Basement waterproofing with dimpled membrane

I'm looking for advice on using dimpled membrane products (e.g. Superseal, Delta-MS, etc.) for waterproofing a block basement wall (this is new construction). My foundation contractor thinks it sounds like a good idea, but he insists that I should use it in conjunction with asphalt/6-mil poly applied to the wall so that any water which does manage to get in around the dimpled membrane still won't penetrate the wall. Intuitively, I agree with him that "more is better" when it comes to waterproofing, but I also know that any water that does get into the wall (and inevitably it will) needs a way to escape. If I apply a waterproofing barrier directly to the outside of the wall, that leaves only the inside of the wall for moisture to escape, which, in turn, limits what I can do in the future in terms of insulation/vapor barrier installation. Obviously there are ways to accomodate "breathability" of the interior of the foundation wall, but it seems to me that a breathable exterior is one of the great advantages of using a dimpled membrane.
Does anybody here have any direct experience with these products? Are they good enough that I can forego additional waterproofing? For what it's worth, none of the manufacturers' sites recommend anything additional under the dimpled membrane. Then again, they also don't specifically recommend against it.
Thoughts?
Thanks, Josh
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I have used a dimple membrane in conjuction with a peel and stick type membrane. My understanding of the dimple membrane is that it doesn't actually keep water out, it only provides a drainage plane, in effect reducing or eliminating hydrostatic pressure against the foundation. The same thing can be accomplished by backfilling with sand. In order to provide drying to the outside, wouldn't the top of the dimple membrane have to be vented? Not sure how you would accomplish this without having a gap that would eventually fill with dirt/derbris. The type I used (system platon) came with a tapered stip which effectively sealed the top of the membrane, so drying to the outside would be very limited. I'd side with your foundation contractor and use something to dampproof behind the dimple membrane.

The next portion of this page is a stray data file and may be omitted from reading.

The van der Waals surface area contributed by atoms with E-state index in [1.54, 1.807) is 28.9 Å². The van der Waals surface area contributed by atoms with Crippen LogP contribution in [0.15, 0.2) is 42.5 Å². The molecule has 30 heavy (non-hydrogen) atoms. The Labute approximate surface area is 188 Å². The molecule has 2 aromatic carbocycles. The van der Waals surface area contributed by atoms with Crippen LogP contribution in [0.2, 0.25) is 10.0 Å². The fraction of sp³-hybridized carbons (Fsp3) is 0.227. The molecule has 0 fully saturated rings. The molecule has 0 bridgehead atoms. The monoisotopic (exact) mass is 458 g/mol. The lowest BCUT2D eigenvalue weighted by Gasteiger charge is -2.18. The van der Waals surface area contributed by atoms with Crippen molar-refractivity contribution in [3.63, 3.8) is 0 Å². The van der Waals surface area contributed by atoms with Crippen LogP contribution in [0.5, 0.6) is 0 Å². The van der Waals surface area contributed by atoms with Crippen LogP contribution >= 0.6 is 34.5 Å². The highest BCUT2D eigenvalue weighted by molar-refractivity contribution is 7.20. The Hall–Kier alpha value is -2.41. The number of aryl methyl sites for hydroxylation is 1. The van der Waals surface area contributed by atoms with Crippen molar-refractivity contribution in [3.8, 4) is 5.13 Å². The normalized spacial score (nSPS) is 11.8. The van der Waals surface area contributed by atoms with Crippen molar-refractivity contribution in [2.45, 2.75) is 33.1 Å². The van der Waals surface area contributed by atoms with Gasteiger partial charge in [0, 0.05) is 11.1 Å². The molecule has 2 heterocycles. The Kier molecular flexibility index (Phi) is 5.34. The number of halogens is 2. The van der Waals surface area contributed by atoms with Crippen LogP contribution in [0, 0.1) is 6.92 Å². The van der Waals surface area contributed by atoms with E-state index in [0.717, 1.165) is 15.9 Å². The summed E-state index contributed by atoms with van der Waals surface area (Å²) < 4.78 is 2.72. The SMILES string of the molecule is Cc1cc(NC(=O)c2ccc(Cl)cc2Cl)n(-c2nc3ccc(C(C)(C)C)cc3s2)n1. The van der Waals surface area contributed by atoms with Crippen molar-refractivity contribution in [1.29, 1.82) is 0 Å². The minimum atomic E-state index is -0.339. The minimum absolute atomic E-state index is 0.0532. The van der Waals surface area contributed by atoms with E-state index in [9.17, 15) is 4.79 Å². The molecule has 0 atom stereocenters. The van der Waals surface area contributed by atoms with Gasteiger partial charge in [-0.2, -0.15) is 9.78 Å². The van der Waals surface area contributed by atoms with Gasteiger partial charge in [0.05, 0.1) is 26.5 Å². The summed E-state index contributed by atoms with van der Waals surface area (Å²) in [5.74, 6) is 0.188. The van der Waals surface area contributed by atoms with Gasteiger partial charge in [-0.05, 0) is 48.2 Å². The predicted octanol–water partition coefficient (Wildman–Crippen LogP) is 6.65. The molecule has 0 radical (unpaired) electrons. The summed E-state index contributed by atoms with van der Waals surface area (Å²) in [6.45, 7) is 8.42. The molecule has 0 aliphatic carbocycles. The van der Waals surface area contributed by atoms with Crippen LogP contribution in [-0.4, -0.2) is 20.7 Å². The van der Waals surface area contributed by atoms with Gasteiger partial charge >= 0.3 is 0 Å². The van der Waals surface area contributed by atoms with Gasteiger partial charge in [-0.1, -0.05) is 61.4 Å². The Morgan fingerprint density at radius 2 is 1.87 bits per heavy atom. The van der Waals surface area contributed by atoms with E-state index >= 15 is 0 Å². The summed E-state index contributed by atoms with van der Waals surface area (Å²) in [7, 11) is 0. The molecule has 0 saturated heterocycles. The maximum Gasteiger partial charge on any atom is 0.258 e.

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wrote:

Exactly right. The water's supposed to run down the inside face of the mat to the weepers.

Nobody dries the outside of a foundation.

Absolutely, except that in certain circumstances waterproofing might be in order instead. Any water that gets past the membrane will do whatever water would do if there was no drainage mat: evaporate or leak. You should check your local building code as I would be surprised if the installation of a drainage mat exempts you from having to at least dampproof a foundation wall.
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I have never heard of planning on allowing water to be able to evaporate/perc/drain to the outside of an underground concrete structure.
I have no direct experience with a dimpled product, but I have used Enkadrain on top of both damproofing and waterproofing. The dimples provide a drainage plane as does Enkadrain. Some areas and conditions require damproofing and others require waterproofing. Waterproofing is more extreme and more expensive.
You might also consider Xypex in addition to other measures. It is a chemical treatment of the interior surface of the concrete that grows crystals to seal molecutar voids in the presence of water.
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Not sure if its available where you're building, but you might want to investigate the product "Rub-R-Wall" - 100% polymer rubber mixed and hot sprayed on site.
We're in the final planning stages for a new house in NE Ohio. and several builder's I've spoken with swear by it. I visited a job site where it had been applied and was very impressed. It carries a liftime warranty and they've been around since '89. I contacted the local application contractor, and his price/sq.ft was comparable to dimple combined with a waterproofing.

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I'll look into it.
Thanks, everybody, for your input. I guess I'll make sure to waterproof underneath.
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